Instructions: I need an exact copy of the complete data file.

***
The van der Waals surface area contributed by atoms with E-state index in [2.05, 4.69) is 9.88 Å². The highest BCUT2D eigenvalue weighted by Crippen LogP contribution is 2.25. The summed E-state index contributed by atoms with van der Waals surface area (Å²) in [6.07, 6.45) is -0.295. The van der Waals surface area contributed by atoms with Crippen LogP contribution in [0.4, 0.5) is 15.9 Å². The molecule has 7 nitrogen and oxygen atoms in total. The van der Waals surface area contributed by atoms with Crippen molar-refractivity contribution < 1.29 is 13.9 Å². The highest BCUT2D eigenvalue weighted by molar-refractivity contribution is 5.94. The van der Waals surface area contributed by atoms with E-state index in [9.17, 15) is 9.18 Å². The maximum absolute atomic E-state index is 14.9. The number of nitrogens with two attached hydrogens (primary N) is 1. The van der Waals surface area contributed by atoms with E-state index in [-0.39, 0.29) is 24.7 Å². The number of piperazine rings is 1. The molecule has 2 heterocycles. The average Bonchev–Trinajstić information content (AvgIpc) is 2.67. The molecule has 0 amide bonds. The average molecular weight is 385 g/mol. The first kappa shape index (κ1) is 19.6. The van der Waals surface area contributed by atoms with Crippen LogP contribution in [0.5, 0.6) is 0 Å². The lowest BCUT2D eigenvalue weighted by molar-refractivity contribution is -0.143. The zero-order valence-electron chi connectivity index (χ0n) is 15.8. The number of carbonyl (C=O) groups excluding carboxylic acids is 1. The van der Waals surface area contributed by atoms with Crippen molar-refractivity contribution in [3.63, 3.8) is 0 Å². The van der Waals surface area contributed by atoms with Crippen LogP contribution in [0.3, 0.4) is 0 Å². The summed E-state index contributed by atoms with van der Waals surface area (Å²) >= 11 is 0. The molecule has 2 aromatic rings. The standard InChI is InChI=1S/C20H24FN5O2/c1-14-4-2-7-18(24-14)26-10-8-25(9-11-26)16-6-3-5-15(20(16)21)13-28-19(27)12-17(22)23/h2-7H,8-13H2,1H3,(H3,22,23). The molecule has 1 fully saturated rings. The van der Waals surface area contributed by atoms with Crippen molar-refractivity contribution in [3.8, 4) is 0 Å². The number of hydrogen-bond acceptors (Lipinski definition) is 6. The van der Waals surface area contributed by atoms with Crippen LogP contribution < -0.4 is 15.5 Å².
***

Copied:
The van der Waals surface area contributed by atoms with E-state index in [2.05, 4.69) is 9.88 Å². The highest BCUT2D eigenvalue weighted by Crippen LogP contribution is 2.25. The summed E-state index contributed by atoms with van der Waals surface area (Å²) in [6.07, 6.45) is -0.295. The van der Waals surface area contributed by atoms with Crippen LogP contribution in [0.4, 0.5) is 15.9 Å². The molecule has 7 nitrogen and oxygen atoms in total. The van der Waals surface area contributed by atoms with Crippen molar-refractivity contribution < 1.29 is 13.9 Å². The highest BCUT2D eigenvalue weighted by molar-refractivity contribution is 5.94. The van der Waals surface area contributed by atoms with E-state index in [9.17, 15) is 9.18 Å². The maximum absolute atomic E-state index is 14.9. The number of nitrogens with two attached hydrogens (primary N) is 1. The van der Waals surface area contributed by atoms with E-state index in [-0.39, 0.29) is 24.7 Å². The number of piperazine rings is 1. The molecule has 2 heterocycles. The average Bonchev–Trinajstić information content (AvgIpc) is 2.67. The molecule has 0 amide bonds. The average molecular weight is 385 g/mol. The first kappa shape index (κ1) is 19.6. The van der Waals surface area contributed by atoms with Crippen LogP contribution in [0.5, 0.6) is 0 Å². The lowest BCUT2D eigenvalue weighted by molar-refractivity contribution is -0.143. The zero-order valence-electron chi connectivity index (χ0n) is 15.8. The number of carbonyl (C=O) groups excluding carboxylic acids is 1. The van der Waals surface area contributed by atoms with Crippen molar-refractivity contribution in [3.63, 3.8) is 0 Å². The van der Waals surface area contributed by atoms with Crippen LogP contribution in [0.3, 0.4) is 0 Å². The summed E-state index contributed by atoms with van der Waals surface area (Å²) >= 11 is 0. The molecule has 2 aromatic rings. The standard InChI is InChI=1S/C20H24FN5O2/c1-14-4-2-7-18(24-14)26-10-8-25(9-11-26)16-6-3-5-15(20(16)21)13-28-19(27)12-17(22)23/h2-7H,8-13H2,1H3,(H3,22,23). The molecule has 1 fully saturated rings. The van der Waals surface area contributed by atoms with Crippen molar-refractivity contribution in [3.8, 4) is 0 Å². The number of hydrogen-bond acceptors (Lipinski definition) is 6. The van der Waals surface area contributed by atoms with Crippen LogP contribution < -0.4 is 15.5 Å².